The personal view
In the years leading up to the Second World War, the availability of portable lightweight cameras opened up an array of opportunities for the photographer. The work of George Silk, in his coverage of Australia’s military involvement in the Greece and Crete campaigns of 1941, enables us to see how this technology helped him to document both the military action and the civilian refugee experience.
New Zealander George Silk was 23 when the Second World War started in 1939. In his youth he had worked in a camera store and gained substantial experience in using small, lightweight cameras such as the Rolleiflex and Contax. The portability and unobtrusiveness of these cameras meant he could take photos quickly, without having to concern himself with setting up a tripod or dealing with glass plates. He developed a passion for documenting people and wanted to transfer these skills and experience to war photography.
In March 1940, Silk came to Australia as a civilian and was employed as a war photographer by the Commonwealth Cinema Branch run by the Department of Information (DOI). He was given the rank of honorary captain. This appointment was extremely controversial, as the Army had not been consulted and Silk’s experience and suitability were questioned. The security clearance for Silk came through from New Zealand when he was already on board a troop ship travelling towards the Mediterranean.
Silk’s first assignment was to cover Australia’s military efforts in Greece and Crete in 1941. His skill in using the portable camera gave him the opportunity to photograph Australian soldiers in battle or at rest, and allowed him to pursue his own personal mandate: “a crusade to document what happened to the Diggers”.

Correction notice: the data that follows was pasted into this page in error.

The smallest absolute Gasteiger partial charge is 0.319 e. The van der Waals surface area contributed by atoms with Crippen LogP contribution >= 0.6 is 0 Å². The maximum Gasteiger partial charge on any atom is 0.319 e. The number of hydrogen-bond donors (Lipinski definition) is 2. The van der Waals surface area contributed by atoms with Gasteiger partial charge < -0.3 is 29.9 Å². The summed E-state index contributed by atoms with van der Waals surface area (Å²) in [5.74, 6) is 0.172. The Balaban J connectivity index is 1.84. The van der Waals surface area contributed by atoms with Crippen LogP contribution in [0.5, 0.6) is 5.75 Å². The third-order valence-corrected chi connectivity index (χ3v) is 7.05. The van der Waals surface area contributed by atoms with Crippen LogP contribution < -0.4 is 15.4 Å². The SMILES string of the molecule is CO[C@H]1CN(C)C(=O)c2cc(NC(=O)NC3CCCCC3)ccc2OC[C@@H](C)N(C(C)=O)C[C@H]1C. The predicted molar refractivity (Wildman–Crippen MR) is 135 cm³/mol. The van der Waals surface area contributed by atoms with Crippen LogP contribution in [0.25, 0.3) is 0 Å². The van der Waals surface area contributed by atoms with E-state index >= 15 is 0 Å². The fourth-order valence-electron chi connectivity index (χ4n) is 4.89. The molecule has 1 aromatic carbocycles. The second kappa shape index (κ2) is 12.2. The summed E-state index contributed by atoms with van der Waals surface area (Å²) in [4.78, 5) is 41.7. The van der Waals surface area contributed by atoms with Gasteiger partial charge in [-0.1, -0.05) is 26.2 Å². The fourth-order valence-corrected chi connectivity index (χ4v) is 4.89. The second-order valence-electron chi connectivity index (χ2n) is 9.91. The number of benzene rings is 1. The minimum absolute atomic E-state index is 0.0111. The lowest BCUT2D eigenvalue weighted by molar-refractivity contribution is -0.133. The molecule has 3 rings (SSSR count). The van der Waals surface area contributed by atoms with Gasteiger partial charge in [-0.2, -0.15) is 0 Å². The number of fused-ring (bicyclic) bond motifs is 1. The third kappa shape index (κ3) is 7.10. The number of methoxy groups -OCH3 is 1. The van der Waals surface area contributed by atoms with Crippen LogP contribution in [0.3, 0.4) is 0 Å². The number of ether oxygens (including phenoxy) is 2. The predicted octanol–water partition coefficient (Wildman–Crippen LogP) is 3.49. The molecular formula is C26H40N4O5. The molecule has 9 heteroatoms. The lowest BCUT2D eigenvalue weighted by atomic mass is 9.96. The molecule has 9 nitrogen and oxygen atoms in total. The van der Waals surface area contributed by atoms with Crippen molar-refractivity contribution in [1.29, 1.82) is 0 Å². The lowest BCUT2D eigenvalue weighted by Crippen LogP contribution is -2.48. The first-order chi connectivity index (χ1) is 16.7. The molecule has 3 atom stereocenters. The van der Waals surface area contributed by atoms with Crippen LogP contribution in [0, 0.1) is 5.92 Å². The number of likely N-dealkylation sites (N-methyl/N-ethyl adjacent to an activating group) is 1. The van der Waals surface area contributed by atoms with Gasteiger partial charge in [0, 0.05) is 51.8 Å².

Compared with the heavy box cameras used in the First World War, the new lightweight cameras gave Silk relative freedom of movement around the men in the battlefield. His photographs captured the personalities of Australian soldiers, and represented them as strong, resilient men, which suited the DOI’s need for positive and heroic images of Australians at war. A number appear throughout this issue.In contrast to these images, Silk also recorded the displacement of refugees created by the fighting. This was not in the brief from the DOI. However, using the same documentary style, he was able to represent the human side of war, that of the innocent, the civilian. In these photographs, Silk represents the personal stories of the refugees and the direct impact of war on their lives.
These photographs focus on the realities of war. The names of these people are unknown and Silk has managed to capture their human fragility. In one image Silk photographed an entire family that had been displaced, their temporary home a cliff’s edge. A small boy brought a painting with him, a reminder of his home, to be hung on the wall of the rock caves. Silk’s other photographs depict children carrying water – the basic life support – and a child with his pet goat.
Silk’s photograph of the chapel built on the rock ledge is one of the most important of these photographs. This image demonstrates the refugees’ commitment to personal religious belief and the rebuilding of a place of worship.
Silk’s use of new camera technology enabled him to present to Australia a close-up and personal view of the war. His passion for documenting humanity, and his ability to disclose to the viewer the effect of war on the civilian, are demonstrated in his coverage of the Greece and Crete campaigns.
Author: Ally Roche is a curator in the Photographs Section of the Australian War Memorial.